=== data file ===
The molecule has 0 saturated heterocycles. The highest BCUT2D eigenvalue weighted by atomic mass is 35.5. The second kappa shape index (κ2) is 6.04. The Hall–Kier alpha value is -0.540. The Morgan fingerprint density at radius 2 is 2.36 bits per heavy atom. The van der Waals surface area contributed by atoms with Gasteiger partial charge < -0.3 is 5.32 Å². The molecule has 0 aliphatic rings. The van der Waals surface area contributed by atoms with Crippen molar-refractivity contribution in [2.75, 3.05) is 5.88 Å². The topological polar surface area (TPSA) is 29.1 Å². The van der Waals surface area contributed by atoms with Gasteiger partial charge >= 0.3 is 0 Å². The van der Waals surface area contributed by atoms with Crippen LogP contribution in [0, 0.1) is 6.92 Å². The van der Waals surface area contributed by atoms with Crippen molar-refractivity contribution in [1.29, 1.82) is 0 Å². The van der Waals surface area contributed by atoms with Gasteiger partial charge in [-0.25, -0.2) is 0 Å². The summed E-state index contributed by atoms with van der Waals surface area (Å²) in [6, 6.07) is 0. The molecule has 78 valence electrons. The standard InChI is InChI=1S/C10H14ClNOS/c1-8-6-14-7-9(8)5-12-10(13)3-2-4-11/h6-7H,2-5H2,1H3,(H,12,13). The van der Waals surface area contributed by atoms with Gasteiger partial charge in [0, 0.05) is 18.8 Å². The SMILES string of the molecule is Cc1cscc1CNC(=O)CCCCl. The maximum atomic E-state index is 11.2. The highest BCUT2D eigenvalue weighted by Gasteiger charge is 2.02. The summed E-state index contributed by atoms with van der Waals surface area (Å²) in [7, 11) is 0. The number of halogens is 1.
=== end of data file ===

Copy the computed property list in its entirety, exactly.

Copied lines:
The molecule has 0 saturated heterocycles. The highest BCUT2D eigenvalue weighted by atomic mass is 35.5. The second kappa shape index (κ2) is 6.04. The Hall–Kier alpha value is -0.540. The Morgan fingerprint density at radius 2 is 2.36 bits per heavy atom. The van der Waals surface area contributed by atoms with Gasteiger partial charge < -0.3 is 5.32 Å². The molecule has 0 aliphatic rings. The van der Waals surface area contributed by atoms with Crippen molar-refractivity contribution in [2.75, 3.05) is 5.88 Å². The topological polar surface area (TPSA) is 29.1 Å². The van der Waals surface area contributed by atoms with Gasteiger partial charge >= 0.3 is 0 Å². The van der Waals surface area contributed by atoms with Crippen LogP contribution in [0, 0.1) is 6.92 Å². The van der Waals surface area contributed by atoms with Crippen molar-refractivity contribution in [1.29, 1.82) is 0 Å². The van der Waals surface area contributed by atoms with Gasteiger partial charge in [-0.25, -0.2) is 0 Å². The summed E-state index contributed by atoms with van der Waals surface area (Å²) in [6, 6.07) is 0. The molecule has 78 valence electrons. The standard InChI is InChI=1S/C10H14ClNOS/c1-8-6-14-7-9(8)5-12-10(13)3-2-4-11/h6-7H,2-5H2,1H3,(H,12,13). The van der Waals surface area contributed by atoms with Gasteiger partial charge in [0, 0.05) is 18.8 Å². The SMILES string of the molecule is Cc1cscc1CNC(=O)CCCCl. The maximum atomic E-state index is 11.2. The highest BCUT2D eigenvalue weighted by Gasteiger charge is 2.02. The summed E-state index contributed by atoms with van der Waals surface area (Å²) in [7, 11) is 0. The number of halogens is 1.